Karavansara

East of Constantinople, West of Shanghai


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A Piece of the Action

In the end, the story I jotted down in first draft two nights back turned into a 3100-words short called A Piece of the Action, and it’s currently on its way towards the editor’s desk, hoping it will find a slot in the proposed anthology.

WriterAtWorkMy current process is more or less defined.

  1. I write the first draft in public, working in Google Docs online, in two or three hours, in the evening.
  2. I let the story rest for about 24 hours while I do something completely different.
  3. Still in Google Docs, I clean up the file, deleting my in-line live commentary and doing a first revision.
  4. Then I switch the Language Tools plugin and have a go at the text, catching typos, inconsistencies and wrong phrase construction.
  5. At this point, I copy and paste the text in a LibreOffice doc and I have a final revision, cutting what can be cut and adding what needs to be added.
  6. I format the text according to the guidelines, I save it in the requested format, and I send it along to the editor with a brief cover letter.

And that’s it.
Then the waiting begins, because there’s usually a few weeks lag between delivery and final verdict.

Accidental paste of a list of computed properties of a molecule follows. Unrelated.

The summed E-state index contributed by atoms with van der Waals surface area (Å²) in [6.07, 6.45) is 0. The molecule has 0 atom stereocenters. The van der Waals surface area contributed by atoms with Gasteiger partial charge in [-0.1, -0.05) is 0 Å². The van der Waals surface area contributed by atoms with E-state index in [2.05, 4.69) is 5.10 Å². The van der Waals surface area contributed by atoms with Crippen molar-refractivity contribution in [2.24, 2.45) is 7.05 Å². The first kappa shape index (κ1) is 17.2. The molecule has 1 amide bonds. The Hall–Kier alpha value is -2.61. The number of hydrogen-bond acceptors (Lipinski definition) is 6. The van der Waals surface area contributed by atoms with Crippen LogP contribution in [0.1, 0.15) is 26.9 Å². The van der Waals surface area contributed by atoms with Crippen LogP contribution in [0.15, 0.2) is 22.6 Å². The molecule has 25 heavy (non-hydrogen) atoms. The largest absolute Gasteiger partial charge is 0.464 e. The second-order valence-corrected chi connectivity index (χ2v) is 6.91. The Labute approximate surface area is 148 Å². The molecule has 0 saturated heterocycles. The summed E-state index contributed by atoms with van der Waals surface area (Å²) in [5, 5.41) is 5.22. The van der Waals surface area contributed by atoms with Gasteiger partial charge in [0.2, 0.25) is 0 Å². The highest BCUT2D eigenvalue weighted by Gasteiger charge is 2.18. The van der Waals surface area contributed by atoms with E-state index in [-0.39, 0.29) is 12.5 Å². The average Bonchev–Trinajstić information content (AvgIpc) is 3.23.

But that’s part of the game.
And now, on to the next story.
This thing is working like clockwork.
Tonight I might try and do another, depending on how my plans for dinner work out.


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Finally a writing method that works

Today, after years spent writing, I finally defined my writing process – so I thought I’d share with the world my discoveries.

My work-flow can be divided into three essential steps, throughout my work-day.

hqdefault3 pm-7 pm
Having briefly defined what I’m going to write about next, I lounge on my couch, reading a book and/or listening to some good music (crisps, orange juice or tea optional), while the ideas grow wild in the backwoods of my brain.

10 pm-5 am
Sleep.

5.30 am-11 am
Write the stuff down.

Redo from start.

Believe it or not, it works like clockwork.
I might even find a fancy name for this and then write a handbook about it.